Tracing Design(ed) Authority: A Workshop on Critical Modes of Making (Aug 2010, Denmark)

August 17th, 2010, Aarhus, Denmark
Submission Deadline: June 15, 2010
website: http://www.criticalmaking.com/tracingdesignedauthority/
Workshop at the Designing Interactive Systems Conference http://www.dis2010.org/
Organizers: Marisa Cohn, Silvia Lindtner, Ann Light, Matt Ratto, Tobie Kerridge

We seek interdisciplinary scholars interested in exploring the ways in which authority is distributed throughout the design process, what kind of authority inheres in design, and also the ways that we design authority into processes and materials. We invite designers and researchers interested in how their interventions have impact to think critically and comparatively about different modes of critical production, to explore the intersection of critical making and thinking, and to attempt to trace forms of authority through the production process.  Rather than merely discuss this concept of design(ed) authority, we will engage in tracing authority through the design process from the crafting of position papers, to our engagements with material making in the workshop itself.

Designerly ways of doing, for Latour, are not revolutionary acts but instead continuous collaborative interventions. He names this mode of designerly authority the “cautious prometheus.” Similarly, Haraway describes the relationships between the scientist and the scientific method, through the figure of the “modest witness,” a position of distancing from the world through tools and instruments, that allows one to speak objectively about the world. These “positions” articulate authority, authority that is constituted through one’s methods, tools, techniques, modes of knowledge and material production, sets of stories about selves and relating to the world and to others.  In our roles as designers, practitioners, researchers, we establish authority in relation to our subjects and materials through our methodological commitments and the roles that we play within our respective institutions, collaborations, and projects.

To Apply

In lieu of submitting a traditional position paper, we ask for you to produce a “position” as a critical reflection on your own modes of working and making technology.  This “position” should address or respond to your own modes of making and also be taken on as a site of critical production. As you craft this “position” think about the kind of authority you inhabit in your practice of technology production and that you articulate through the methodological commitments that you take on.  The “position” that you construct does not need to be a literal description of your methods, the applications you design or test, but rather a critical response to your own position as a designer and researcher.

We intend this exercise to be very open-ended and invite you to be creative and playful with your project. Your “position” can be any combination of text, video, audio, and/or visual artifacts, (e.g. a tangible UI, a hacked piece, a craft, a document, etc). We invite you to share the “position” that you construct via this website, or to bring artifacts with you to the workshop. (You might even consider adopting the “position,” playing out this role at the workshop). Think of this as a way of introducing yourself and your research in a different mode of making. Instead of presenting your work and findings, we are asking you to reflect on your own authoritative position and how it is reciprocally constructed through your methodological commitments. For details about how to craft a position check out the workshop website: http://www.criticalmaking.com/tracingdesignedauthority/?page_id=2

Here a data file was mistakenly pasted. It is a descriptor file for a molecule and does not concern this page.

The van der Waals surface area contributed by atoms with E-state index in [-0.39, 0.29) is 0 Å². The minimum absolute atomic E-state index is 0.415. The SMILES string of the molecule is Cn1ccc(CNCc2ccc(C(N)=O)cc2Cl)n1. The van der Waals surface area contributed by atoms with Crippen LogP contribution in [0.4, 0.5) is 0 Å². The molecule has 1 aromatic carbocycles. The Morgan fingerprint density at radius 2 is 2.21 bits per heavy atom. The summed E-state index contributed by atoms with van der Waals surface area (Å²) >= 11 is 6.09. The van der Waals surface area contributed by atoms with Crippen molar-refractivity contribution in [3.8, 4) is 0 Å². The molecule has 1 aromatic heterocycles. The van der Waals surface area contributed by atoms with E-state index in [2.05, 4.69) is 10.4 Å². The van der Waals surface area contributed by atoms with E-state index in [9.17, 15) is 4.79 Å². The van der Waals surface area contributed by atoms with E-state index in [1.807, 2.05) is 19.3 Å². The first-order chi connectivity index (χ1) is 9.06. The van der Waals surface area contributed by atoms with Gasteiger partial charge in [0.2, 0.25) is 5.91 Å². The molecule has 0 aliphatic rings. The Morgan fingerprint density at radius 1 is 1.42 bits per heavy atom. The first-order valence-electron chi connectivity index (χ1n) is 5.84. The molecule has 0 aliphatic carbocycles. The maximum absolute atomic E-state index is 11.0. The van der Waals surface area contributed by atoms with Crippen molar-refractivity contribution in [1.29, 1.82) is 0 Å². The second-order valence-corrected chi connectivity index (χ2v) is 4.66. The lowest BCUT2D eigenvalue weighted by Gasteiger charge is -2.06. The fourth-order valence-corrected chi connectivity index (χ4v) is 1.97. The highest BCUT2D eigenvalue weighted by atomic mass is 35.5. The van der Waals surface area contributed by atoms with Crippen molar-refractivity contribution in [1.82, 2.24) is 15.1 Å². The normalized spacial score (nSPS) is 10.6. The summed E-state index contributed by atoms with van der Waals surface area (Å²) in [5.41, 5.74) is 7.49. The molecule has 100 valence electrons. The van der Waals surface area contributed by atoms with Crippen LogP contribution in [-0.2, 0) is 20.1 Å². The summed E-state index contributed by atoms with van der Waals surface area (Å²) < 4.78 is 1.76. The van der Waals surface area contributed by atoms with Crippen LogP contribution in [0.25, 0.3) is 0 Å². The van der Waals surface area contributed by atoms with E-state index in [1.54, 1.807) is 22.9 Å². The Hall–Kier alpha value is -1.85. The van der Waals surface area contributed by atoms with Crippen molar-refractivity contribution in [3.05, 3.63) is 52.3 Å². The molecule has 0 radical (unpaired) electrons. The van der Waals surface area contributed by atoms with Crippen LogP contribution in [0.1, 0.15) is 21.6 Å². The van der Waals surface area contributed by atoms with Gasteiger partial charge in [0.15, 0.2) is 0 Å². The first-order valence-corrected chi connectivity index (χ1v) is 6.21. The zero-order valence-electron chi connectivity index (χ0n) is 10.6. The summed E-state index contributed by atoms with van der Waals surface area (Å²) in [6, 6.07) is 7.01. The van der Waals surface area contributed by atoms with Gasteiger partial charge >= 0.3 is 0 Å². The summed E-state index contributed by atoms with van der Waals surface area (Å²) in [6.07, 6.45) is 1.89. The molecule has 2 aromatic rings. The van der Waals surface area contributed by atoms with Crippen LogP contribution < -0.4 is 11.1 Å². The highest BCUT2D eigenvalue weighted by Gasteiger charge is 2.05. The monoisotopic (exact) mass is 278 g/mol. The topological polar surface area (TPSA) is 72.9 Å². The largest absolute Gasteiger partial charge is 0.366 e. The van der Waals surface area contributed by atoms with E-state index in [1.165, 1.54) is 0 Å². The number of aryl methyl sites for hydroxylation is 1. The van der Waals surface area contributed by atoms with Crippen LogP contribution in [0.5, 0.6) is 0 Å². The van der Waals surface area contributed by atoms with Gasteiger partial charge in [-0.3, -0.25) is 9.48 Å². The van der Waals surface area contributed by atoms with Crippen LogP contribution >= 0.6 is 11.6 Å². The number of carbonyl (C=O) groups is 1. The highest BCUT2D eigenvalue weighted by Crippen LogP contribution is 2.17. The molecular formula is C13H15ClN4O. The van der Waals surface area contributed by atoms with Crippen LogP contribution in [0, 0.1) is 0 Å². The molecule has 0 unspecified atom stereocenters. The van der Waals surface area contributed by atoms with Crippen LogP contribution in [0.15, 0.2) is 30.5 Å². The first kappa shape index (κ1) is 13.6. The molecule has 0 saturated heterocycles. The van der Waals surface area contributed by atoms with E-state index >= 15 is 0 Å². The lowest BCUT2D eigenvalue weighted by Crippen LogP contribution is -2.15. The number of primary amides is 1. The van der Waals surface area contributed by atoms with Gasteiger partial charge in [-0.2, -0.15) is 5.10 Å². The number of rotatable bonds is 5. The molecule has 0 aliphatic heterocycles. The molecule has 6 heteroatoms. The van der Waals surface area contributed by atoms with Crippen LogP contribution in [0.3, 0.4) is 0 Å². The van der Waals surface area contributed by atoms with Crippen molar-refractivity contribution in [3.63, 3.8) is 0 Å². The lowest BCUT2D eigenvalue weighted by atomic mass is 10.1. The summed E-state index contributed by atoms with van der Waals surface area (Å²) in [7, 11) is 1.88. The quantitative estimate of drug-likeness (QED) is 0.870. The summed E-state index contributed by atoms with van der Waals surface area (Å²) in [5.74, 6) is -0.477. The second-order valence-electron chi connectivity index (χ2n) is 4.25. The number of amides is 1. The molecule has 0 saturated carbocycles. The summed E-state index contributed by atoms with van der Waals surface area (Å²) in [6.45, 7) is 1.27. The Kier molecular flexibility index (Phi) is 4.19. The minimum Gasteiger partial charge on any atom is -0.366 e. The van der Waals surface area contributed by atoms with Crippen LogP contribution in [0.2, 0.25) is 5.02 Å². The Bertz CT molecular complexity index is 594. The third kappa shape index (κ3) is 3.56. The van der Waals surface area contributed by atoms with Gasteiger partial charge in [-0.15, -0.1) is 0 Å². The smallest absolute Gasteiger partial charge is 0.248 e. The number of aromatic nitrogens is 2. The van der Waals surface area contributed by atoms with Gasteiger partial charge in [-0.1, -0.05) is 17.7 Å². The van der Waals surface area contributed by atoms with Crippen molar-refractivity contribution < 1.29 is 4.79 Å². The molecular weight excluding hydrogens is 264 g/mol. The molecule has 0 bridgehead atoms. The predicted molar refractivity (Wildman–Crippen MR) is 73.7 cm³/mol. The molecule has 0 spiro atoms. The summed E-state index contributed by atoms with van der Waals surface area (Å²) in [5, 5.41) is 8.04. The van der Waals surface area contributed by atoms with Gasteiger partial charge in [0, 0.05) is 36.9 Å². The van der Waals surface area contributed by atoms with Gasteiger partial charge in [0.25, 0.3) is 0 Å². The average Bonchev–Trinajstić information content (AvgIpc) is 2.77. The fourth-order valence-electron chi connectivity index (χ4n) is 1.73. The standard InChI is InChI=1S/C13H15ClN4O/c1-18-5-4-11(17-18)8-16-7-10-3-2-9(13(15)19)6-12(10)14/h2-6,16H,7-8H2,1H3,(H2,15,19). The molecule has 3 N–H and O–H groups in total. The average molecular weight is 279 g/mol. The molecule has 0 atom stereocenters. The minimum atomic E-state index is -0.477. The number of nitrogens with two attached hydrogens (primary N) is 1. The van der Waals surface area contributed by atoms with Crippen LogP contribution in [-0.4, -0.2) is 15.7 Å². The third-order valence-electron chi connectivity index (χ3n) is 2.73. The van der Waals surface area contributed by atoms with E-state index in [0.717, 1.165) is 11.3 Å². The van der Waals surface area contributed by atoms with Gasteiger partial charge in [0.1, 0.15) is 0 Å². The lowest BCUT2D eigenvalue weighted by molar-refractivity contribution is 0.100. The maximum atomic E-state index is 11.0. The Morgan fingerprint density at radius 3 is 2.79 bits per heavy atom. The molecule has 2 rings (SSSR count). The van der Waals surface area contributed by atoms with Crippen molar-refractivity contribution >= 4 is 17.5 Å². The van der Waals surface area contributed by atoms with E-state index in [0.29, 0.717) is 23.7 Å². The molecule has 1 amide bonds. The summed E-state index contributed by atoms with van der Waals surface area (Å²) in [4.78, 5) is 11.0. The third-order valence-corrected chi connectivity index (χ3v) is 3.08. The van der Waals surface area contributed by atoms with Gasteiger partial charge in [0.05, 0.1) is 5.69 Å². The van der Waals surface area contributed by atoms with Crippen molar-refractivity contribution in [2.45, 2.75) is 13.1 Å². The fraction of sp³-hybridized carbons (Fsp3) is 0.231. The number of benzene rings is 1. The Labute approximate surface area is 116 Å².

We ask that you document the position in some way that can be shared via this website and to submit a short text (anything between 1 paragraph and 2 pages) to accompany your “position”. The amount of text will depend in part upon the form that your position takes, and how much you want it to speak for itself.

The position along with the accompanying text should respond to the following questions:

  • What are the modes of making, inscription practices, and methodological toolkits that you are committed to or engaged in?
  • How does authority flow through and into these practices and techniques?
  • How do you craft your own authority as part of your mode of making?
  • How does authority manifest within your situation, through the role you have within certain institutions, projects, and commitments?
  • During the workshop we will draw upon these positions as we engage in hands-on material design excercises. Your “positions” will help establish the objects, methods, tools, techniques, and artifacts that will be in play during the workshop.
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About Fil Salustri
I'm a design methodologist and Professor of Mechanical Engineering at Ryerson University, Toronto, Canada. Adjectives that describe me include: secular humanist, meritocrat, and long-winded. Some people call me a positivist too, as if that were a bad thing. Go figure. My real home page is http://deseng.ryerson.ca/~fil.

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